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The Disfranchised Military



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Members of the U.S. military and their families who were stationed overseas during the 2010 elections were disfranchised at an alarmingly high rate, according to a new report released today by the Military Voter Protection Project.

MVPP surveyed 24 states. Of the 2 million military voters covered by the report, 15.8 percent requested absentee ballots, but only 4.6 percent cast absentee ballots that were counted. This is at least partly due to the difficulty and uncertainty of the process. Both numbers were below the 2006 midterm election figures, when 5.5 percent of military and overseas voters cast absentee ballots that were counted.

MVPP also found that local election officials in 14 states and the District of Columbia failed to comply with the federal requirement that all absentee ballots must be mailed at least 45 days prior to the election. That requirement, imposed by the 2009 Military and Overseas Voter Empowerment Act (MOVE Act), was intended to ensure that voters had enough time to receive and mail back a ballot, given the long transit times for overseas mail, particularly in war zones. These failures affected more than 65,000 voters.

Most of the states did a good job counting the ballots they actually got back — the overall acceptance rate was more than 94 percent. However, there was one glaring and shameful exception: The state of New York rejected nearly one-third of all absentee ballots from military voters. Based on a combined estimate of military members who voted in person in the U.S. as well as overseas voters, MVPP concluded that the overall turnout rate of military voters was 11.6 percent. Since the turnout rate of all voters was 41.6 percent in the 2010 election, this means that military voters were 3.5 times less likely to vote than other voting-age citizens.

One troubling aspect of the MOVE Act was a provision that allowed states to apply for a one-time waiver from the 45-day deadline. Ten states and the District of Columbia applied for a waiver, most of them submitting their applications less than 50 days before the deadline. The Department of Justice never replied to the Defense Department’s request for advice on the waivers, and DOD granted five waivers only three weeks before the deadline. So until very shortly before the election, military voters had no idea when they would receive their ballots.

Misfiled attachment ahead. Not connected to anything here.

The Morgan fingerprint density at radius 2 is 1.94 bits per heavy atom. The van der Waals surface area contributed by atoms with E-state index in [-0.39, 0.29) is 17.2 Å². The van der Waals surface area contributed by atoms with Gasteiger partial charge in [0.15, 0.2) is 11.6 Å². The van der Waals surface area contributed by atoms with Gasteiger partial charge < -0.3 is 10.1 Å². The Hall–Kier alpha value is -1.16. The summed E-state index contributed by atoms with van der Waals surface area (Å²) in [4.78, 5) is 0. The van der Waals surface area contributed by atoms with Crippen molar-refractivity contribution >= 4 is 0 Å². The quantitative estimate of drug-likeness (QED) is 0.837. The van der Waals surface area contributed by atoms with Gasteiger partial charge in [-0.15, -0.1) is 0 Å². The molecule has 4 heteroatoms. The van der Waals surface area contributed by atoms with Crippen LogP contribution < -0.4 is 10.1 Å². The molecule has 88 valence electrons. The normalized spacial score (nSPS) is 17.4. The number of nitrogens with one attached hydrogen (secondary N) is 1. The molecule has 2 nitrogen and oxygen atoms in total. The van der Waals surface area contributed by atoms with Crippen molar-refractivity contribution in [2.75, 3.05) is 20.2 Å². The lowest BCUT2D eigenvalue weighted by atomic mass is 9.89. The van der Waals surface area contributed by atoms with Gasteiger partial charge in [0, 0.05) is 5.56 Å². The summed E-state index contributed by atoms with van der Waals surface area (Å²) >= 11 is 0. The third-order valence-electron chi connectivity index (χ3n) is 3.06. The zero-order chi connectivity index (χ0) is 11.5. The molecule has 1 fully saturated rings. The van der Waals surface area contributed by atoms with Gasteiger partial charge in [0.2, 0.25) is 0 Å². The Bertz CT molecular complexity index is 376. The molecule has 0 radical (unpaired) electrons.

The report also details other errors and egregious mistakes made by the Justice Department, which is charged with enforcing compliance with these federal requirements. This included telling states like Maryland that they could avoid the need for a waiver by sending a ballot that contained only federal races at least 45 days before the election, even though that meant depriving the military voters of their right to vote in state races. Fortunately, a federal court disagreed with that DOJ advice in a lawsuit filed against Maryland by the MVPP.

New York also got a waiver — and then violated the terms of the waiver, sending out its ballots even later than the date agreed to by DOD and DOJ in a settlement agreement. St. Clair County in Illinois, home to Scott Air Force Base, mailed more than a 1,000 absentee ballots only 16 days before they were due back, insufficient time for the ballots to even arrive at their locations overseas. If directed toward non-military populations, this kind of behavior by election officials would raise howls of outrage and cries of “Jim Crow” from leading civil rights organizations.

Anyone interested in this subject will be able to hear a lot more on July 19 at a special Heritage conference on military voting rights. Speakers will include Eric Eversole, the head of MVPP, as well as Sen. John Cornyn, Adm. Edmund Giambastiani Jr., the secretaries of state of Alabama and West Virginia, and former Justice Department lawyers Christian Adams and Christopher Coates.

— Hans von Spakovsky is a senior fellow in the Heritage Foundation’s Center for Legal and Judicial Studies.



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